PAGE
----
A structural variant refers to any segment of DNA greater than 50 base pairs that has been rearranged in some fashion, whether that be inserted, deleted, duplicated, inverted, or translocated [1]. Structural variants can be contributors to many diseases, including cancer. Yet when compared to single nucleotide variants, our understanding of structural variants isn’t as far along because they are difficult to identify, particularly in short-read sequencing formats.

Leading the Charge.

Ben Busby, Scientific Lead at NCBI, and Fritz Sedlazeck, Assistant Professor from Baylor College of Medicine, led the hackathon as a means to encourage inter-institutional collaboration and thinking to tackle research questions related to structural variants of the genome. 

NCBI Structural Variant Hackathon
Attendees listen intently at the recent NCBI Structural Variant Hackathon.

DNAnexus provided cloud computing credit during the Hackathon, and both DNAnexus and Nvidia sent scientists to support attendees with cloud computing, GPU-accelerated computing, and bioinformatics pipeline construction. The participants had the opportunity to learn how to build workflows using the DNAnexus platform graphical user interface or from a command line using Workflow Design Language (WDL). They also could build reproducible prototypes using Jupyter notebook, a collaborative framework for working in the cloud environment. In addition, they were able to learn how to use graphical processing units, or GPUs, to transform the efficiency of bioinformatics workflows. Incidentally, GPUs were originally designed to support high-quality gaming experiences, but now their utility is being harnessed to facilitate computationally-intensive workflows such as Physics Simulation and Deep-learning AI.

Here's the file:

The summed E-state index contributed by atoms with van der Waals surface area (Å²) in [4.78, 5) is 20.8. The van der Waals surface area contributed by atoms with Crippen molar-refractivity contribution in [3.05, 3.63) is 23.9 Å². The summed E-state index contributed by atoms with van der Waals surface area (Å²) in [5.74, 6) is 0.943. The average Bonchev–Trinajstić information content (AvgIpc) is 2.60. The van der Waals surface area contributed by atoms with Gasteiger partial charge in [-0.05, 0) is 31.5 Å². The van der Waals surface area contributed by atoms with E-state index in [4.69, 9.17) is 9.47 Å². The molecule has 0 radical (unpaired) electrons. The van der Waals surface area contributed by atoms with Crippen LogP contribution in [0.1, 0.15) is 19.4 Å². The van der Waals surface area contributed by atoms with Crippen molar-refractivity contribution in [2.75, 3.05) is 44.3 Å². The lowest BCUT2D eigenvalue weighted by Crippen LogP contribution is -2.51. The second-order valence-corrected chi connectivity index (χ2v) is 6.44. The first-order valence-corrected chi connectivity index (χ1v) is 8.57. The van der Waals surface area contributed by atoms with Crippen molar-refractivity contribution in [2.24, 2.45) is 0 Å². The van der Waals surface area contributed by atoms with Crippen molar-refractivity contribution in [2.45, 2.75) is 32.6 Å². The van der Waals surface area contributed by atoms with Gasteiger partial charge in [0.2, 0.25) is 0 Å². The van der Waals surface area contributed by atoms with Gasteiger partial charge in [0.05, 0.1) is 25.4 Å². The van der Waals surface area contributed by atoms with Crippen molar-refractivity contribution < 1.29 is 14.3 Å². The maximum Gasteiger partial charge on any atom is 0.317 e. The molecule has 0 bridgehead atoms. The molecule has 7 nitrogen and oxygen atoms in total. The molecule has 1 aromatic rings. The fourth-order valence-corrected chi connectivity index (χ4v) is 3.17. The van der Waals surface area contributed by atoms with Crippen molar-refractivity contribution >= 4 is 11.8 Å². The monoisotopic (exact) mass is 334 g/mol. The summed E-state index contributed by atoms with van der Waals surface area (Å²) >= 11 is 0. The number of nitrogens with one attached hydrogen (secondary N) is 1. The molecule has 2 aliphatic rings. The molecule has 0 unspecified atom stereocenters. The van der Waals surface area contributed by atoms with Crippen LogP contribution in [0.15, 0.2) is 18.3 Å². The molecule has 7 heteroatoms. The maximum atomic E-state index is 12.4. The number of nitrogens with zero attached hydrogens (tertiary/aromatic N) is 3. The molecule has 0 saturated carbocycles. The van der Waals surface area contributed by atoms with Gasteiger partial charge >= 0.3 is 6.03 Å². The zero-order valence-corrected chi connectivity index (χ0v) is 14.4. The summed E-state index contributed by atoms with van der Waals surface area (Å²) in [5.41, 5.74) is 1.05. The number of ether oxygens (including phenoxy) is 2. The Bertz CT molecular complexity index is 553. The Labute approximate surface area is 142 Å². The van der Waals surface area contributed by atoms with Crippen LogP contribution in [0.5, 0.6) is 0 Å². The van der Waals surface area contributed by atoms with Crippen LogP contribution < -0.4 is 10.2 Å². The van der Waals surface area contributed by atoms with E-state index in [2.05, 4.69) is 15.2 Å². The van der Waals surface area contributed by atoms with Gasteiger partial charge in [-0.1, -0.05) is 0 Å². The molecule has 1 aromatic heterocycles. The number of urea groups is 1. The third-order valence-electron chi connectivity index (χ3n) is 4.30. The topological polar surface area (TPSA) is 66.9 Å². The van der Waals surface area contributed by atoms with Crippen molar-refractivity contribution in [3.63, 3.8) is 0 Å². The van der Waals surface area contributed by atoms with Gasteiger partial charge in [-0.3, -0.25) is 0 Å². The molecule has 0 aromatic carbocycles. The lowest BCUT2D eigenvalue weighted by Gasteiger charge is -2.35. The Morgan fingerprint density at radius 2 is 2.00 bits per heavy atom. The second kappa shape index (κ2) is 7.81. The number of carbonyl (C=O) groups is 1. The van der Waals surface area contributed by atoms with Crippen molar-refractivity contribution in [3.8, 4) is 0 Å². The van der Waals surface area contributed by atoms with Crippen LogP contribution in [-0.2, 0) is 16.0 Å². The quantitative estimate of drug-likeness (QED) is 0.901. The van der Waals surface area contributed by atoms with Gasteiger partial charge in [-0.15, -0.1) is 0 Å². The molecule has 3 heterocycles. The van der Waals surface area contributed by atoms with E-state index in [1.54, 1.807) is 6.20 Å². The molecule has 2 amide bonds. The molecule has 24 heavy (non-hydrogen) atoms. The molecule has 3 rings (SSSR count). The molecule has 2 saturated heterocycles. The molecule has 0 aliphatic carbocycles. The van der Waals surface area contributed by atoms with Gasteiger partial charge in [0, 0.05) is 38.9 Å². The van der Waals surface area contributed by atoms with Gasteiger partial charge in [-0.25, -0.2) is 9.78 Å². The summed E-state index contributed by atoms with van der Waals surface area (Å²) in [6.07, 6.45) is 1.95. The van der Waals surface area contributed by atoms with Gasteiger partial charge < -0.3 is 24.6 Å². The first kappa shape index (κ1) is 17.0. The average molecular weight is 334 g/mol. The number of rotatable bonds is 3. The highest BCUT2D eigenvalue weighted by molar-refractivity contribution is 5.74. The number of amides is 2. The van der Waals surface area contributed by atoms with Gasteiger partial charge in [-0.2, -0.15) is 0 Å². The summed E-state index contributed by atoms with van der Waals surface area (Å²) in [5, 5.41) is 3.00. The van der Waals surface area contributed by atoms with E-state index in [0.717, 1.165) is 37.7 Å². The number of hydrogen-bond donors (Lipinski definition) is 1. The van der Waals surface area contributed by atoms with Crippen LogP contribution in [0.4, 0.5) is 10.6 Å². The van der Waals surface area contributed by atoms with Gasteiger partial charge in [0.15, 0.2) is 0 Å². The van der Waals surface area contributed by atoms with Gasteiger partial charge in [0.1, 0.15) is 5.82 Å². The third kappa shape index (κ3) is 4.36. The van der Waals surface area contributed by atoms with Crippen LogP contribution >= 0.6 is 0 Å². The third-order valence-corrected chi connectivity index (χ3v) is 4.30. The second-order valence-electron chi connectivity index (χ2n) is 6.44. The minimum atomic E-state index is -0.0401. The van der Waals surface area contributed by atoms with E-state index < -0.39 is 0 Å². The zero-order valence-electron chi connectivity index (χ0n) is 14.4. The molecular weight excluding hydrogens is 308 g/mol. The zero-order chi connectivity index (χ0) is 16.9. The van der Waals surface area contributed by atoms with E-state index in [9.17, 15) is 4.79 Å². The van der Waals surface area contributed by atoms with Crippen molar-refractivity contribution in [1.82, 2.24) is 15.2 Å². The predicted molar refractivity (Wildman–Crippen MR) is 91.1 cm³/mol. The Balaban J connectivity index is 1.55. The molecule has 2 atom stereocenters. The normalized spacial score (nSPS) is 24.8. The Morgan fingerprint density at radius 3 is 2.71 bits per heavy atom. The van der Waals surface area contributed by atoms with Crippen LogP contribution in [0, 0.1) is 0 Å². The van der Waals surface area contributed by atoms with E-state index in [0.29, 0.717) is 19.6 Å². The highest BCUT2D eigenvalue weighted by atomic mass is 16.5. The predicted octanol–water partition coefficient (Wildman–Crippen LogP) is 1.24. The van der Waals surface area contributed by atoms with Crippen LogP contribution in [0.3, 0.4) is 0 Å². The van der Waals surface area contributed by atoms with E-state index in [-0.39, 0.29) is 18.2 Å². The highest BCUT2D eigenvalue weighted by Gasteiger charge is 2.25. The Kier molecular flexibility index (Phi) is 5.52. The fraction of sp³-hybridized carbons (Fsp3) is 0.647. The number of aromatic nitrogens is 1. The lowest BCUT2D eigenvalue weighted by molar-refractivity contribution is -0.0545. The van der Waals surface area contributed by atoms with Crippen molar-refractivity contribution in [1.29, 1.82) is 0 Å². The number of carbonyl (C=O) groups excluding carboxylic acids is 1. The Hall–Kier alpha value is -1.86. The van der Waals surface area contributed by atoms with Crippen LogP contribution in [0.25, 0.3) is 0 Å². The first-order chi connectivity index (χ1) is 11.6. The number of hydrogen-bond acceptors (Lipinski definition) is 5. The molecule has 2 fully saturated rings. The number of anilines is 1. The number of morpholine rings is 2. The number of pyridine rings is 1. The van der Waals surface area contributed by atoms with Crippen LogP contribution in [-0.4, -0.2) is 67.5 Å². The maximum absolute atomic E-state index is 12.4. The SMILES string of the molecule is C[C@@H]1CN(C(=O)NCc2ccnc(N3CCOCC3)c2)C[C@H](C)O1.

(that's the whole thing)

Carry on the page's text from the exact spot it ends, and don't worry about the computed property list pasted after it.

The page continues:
These hackathons are important events that bring together people from different fields and different stages of their careers for three intense days to network, collaborate and tackle important bioinformatics challenges

FRITZ SEDLAZECK, PHD, ASSISTANT PROFESSOR, HUMAN GENOME SEQUENCING CENTER

The event also included an inspirational talk from Richard Gibbs, Director, Baylor College of Medicine Human Genome Sequencing Center, on how the hacking mindset is actively transforming our understanding of genomics. From the mapping of the first human genome to the current era of precision medicine, many great scientific ideas have originated from hacking.

Richard Gibbs Structural Variant Hackathon
Richard Gibbs presenting to the hackathon attendees. He presented in the same room in which many of the meetings for the human reference genome construction took place.
Structural Variant Hackathon HGSC
Hackathon groups visited the Human Genome Sequencing Center. There were many DNA sequencers from a variety of companies such as Illumina, Pacific Biosciences, and Thermo Fisher Scientific.